Why central India may see less rainfall over the next 50 years

The monsoon is considered normal if average rainfall is between 96% and 104% of the LPA. Anything less than 90% of the LPA is considered a deficient monsoon.

Written by ANJALI MARAR | Pune | Updated: April 18, 2018 6:43:13 am
monsoon, monsoon in india, rainfall, weather forecast, central India monsoon, central India rainfall, india meteorological department, imd, indian express news The region, according to the study, will witness a 45% decline in the frequency of LPS activity, thereby resulting in lesser rainfall in this heavily rain-fed agrarian belt.

The India Meteorological Department predicted on Monday that the country would experience a normal monsoon for the third successive year, with rainfall at 97% of the long period average (LPA). The monsoon is considered normal if average rainfall is between 96% and 104% of the LPA. Anything less than 90% of the LPA is considered a deficient monsoon.

However, a recent study, conducted by Indian meteorologists, projects that about 50 years from now, the monsoon over the central Indian region is expected to drastically reduce owing to a declining trend observed in the number of Low Pressure Systems (LPS) that usually bring rain to this area.

The region, according to the study, will witness a 45% decline in the frequency of LPS activity, thereby resulting in lesser rainfall in this heavily rain-fed agrarian belt. This downward trend in rainfall is expected to be realised during the decades spanning between 2065-2095, that the researchers have defined as the end of the current century.

The collaborative study, by R S Ajayamohan and a team of scientists from the Indian Institute of Tropical Meteorology (IITM), IIT Delhi, New York University and University of California, which was recently published in PNAS, also highlights a 10% increase in the instances of LPS forming over land, which will eventually lead to extreme rainfall over the North Indian plains.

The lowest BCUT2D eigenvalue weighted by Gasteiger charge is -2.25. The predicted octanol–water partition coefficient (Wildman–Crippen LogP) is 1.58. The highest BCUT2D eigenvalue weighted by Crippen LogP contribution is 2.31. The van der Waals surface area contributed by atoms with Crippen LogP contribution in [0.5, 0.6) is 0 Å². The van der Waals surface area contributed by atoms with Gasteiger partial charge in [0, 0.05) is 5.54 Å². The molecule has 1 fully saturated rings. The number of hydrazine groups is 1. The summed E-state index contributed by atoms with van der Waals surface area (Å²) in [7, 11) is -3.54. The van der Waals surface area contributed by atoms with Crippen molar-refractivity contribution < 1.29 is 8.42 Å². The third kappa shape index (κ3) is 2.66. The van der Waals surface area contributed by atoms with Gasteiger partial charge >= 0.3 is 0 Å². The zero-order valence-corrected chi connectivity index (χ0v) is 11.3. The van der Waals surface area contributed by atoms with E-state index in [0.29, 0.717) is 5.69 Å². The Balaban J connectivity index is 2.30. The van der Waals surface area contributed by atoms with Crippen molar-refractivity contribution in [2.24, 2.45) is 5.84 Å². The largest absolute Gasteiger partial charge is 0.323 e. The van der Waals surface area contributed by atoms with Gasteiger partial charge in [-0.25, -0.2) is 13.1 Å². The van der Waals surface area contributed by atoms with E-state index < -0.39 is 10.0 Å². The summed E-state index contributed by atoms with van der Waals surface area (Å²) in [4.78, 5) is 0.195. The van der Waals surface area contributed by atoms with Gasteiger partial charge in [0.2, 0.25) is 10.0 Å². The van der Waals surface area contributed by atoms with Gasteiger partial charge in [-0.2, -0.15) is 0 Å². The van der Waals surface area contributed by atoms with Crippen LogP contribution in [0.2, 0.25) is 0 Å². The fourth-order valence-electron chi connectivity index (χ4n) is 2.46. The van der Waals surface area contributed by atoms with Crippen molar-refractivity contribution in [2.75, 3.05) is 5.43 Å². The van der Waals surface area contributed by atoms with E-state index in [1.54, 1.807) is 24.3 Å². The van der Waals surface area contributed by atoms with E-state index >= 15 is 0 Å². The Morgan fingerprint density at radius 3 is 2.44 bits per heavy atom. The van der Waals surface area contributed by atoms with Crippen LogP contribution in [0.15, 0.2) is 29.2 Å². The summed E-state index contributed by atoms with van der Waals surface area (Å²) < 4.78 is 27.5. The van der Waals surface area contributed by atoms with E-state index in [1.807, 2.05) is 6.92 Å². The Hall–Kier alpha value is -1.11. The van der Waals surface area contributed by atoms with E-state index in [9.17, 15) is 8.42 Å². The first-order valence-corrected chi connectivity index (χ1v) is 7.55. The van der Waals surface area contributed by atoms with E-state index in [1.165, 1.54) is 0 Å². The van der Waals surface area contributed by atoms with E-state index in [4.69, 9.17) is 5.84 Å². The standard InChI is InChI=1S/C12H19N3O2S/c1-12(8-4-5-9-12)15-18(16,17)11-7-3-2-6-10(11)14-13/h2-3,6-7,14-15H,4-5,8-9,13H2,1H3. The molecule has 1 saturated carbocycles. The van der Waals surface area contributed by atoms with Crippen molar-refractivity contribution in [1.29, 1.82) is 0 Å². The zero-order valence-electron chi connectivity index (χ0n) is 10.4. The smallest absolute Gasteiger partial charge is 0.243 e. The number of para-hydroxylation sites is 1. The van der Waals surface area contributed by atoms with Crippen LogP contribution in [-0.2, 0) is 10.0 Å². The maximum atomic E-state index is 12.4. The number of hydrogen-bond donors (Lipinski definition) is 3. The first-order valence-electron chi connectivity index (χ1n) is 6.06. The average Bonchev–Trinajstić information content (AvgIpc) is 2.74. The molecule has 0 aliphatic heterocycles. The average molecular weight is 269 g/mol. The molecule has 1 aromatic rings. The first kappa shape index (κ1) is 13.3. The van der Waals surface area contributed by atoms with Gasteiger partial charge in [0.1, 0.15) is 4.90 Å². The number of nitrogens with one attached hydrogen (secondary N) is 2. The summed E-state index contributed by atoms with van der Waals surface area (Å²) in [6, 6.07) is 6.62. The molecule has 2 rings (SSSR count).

LPSes originate in the Bay of Bengal, and travel landwards in a southeast-northwest direction crossing Odisha, Andhra Pradesh, Telangana, Chhattisgarh, Jharkhand, Madhya Pradesh, Maharashtra and Uttar Pradesh. This region is known as the core monsoon zone.

Speaking to The Indian Express, Sabin T P, one of the authors and senior scientist from IITM, said, “One of the main reasons for this decrease in rainfall, particularly during the monsoon, could be the largescale decrease in the moist westerly winds travelling from the Arabian Sea, called monsoon circulations, along India’s west coast onto the mainland. In addition, these winds have been observed to have shifted northwards from their normal track during their forward propagation.”

On the importance of studying the core monsoon zone, Ravi Nanjundiah, director of IITM, said, “In order to have a better understanding about the monsoon, this is a very crucial region as most LPS pass by this region during the monsoon season, that is from June to September. A new test-bed facility by the institution is being set up on the outskirts of Bhopal, in order to study these key rain-bearing systems.”

According to R S Ajayamohan, global warming is getting more pronounced with each passing year, when all previously known record temperatures have been surpassed. Additionally, its effect even on the monsoon, especially over this zone, is seen as inevitable.

He said, “With the rise in global temperature, the atmosphere would have a much higher moisture holding capacity. But, at a certain juncture, this capacity would collapse leading to extreme rainfall events, which are anyway found to be increasing in recent years.”

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